Bilingualism, Attention, and the Simon Effect
If you’re considering bringing your child to our institution or if your child is involved in our institution, you are likely aware of the cognitive, social, and emotional benefits that come with being bilingual. This is the first of many blog posts that will attempt to further illustrate these benefits and might be able to express some advantages of bilingualism and multilingualism that you may not have considered!
One consideration when deciding to raise a child as multilingual ought to be if this exposure to multiple languages helps the learner in his or her academic career. Though this is a pretty broad question, one can examine the multitude of factors associated with high academic performance and look into research about the correlation between being multilingual and those various aspects of academic success. Two important relationships to consider are multilingualism’s relationship with attention and multilingualism’s relationship with self control. Children who struggle to focus in the classroom may have a more difficult time completing their academic tasks. Additionally, children who lack self control are more likely to engage in behaviors that distract both the child and his or her peers.
This is something parents and teachers alike want to avoid: but how? Research on multilingual children may provide us with a tool for our tool box. According to research by Poarch and van Hell (2012), multilingual children have an advantage to monolingual children in their performance of the Simon Task. If you’re like me, you may have not heard of the Simon Task before. Here’s a brief explanation of what the task entails:
A child is placed in front of the computer. Two keys on the keyboard are designated as either the left side key or the right side key. Words are flashed onto the screen and the child selects whether the word has appeared on the left side or the right side of the screen by using to predetermined keys. The time it takes for the child to respond as well as if they responded correctly, incorrectly, or if the session timed out are recorded.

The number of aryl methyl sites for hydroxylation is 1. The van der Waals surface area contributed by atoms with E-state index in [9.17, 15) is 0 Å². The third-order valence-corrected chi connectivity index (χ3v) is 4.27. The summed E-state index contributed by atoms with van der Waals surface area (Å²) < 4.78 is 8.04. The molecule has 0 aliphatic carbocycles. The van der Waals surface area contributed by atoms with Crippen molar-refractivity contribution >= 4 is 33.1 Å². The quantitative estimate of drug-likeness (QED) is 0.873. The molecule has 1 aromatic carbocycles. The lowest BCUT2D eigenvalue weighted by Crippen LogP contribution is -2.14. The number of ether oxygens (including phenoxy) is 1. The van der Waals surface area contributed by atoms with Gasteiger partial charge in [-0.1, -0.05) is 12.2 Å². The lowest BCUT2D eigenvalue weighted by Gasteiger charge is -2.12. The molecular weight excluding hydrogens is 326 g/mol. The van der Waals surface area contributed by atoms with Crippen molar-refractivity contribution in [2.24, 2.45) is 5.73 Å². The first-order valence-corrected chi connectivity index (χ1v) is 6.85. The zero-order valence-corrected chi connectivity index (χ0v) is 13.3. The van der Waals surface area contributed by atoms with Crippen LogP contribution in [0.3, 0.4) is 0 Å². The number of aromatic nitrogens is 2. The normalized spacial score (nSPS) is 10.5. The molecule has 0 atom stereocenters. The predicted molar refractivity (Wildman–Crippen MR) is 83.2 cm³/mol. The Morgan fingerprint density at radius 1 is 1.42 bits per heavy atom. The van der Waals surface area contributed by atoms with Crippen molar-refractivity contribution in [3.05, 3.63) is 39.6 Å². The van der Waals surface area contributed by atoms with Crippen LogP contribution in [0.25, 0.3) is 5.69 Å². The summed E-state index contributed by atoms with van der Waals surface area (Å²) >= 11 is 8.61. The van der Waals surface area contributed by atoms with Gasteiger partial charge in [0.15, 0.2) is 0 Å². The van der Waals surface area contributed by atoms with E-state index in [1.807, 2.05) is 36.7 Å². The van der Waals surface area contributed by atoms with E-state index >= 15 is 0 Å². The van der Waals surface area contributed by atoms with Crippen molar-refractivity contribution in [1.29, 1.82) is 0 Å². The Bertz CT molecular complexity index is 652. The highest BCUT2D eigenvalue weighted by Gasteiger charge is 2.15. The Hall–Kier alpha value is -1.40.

The task involves a particularly difficult aspect where the word “left” appears on the right side of the screen and vice versa. Oftentimes, if one sees the word “left”, they will select the left side key even if the word appears on the right side. This is an expression of a lack of attention to detail and/or an issue with inhibitory control referred to as the “Simon Effect” or the “stimulus-response compatibility effect”. Interestingly, the study reported that the multilingual learners had benefited from the, “Simon effect advantage”. This advantage is one seen in other research of multilingual individuals that has found that they perform much better at this task than their monolingual counterparts. The research also states that, “bilinguals and trilinguals showing enhanced conflict resolution over monolinguals” (Poarch & van Hell, 2012).
In this research and others, there is a hypothesis that seeks to explain why multilingual learners perform better at these tasks than monolingual learners. The idea is that the ability to speak and understand more than one language requires more attention to detail. Recall or think to what it was/is like to work with your child on, for example, learning his or her colors. To be new to language and learn that “blue” and “azul” mean the same color would likely create a more broad concept of language in general. Discerning when a color is blue, knowing that the same color is “azul”, and knowing that it isn’t “green”, “verde”, “red”, or “rojo” involves a much more complicated process than if the learner were only tasked with grasping one language. Being able to navigate this process is likely what sets multilingual children apart and ahead.
Overall, studies support the idea that the children in our program and multilingual children in general possess a better ability to pay attention and exercise self control than monolingual learners. As even the youngest children in our programs listen and sing to music, practice their colors and numbers, and engage socially in both spanish and english, a strong foundation for learning is being established. This has the potential to positively impact their academic performance for the rest of their lives.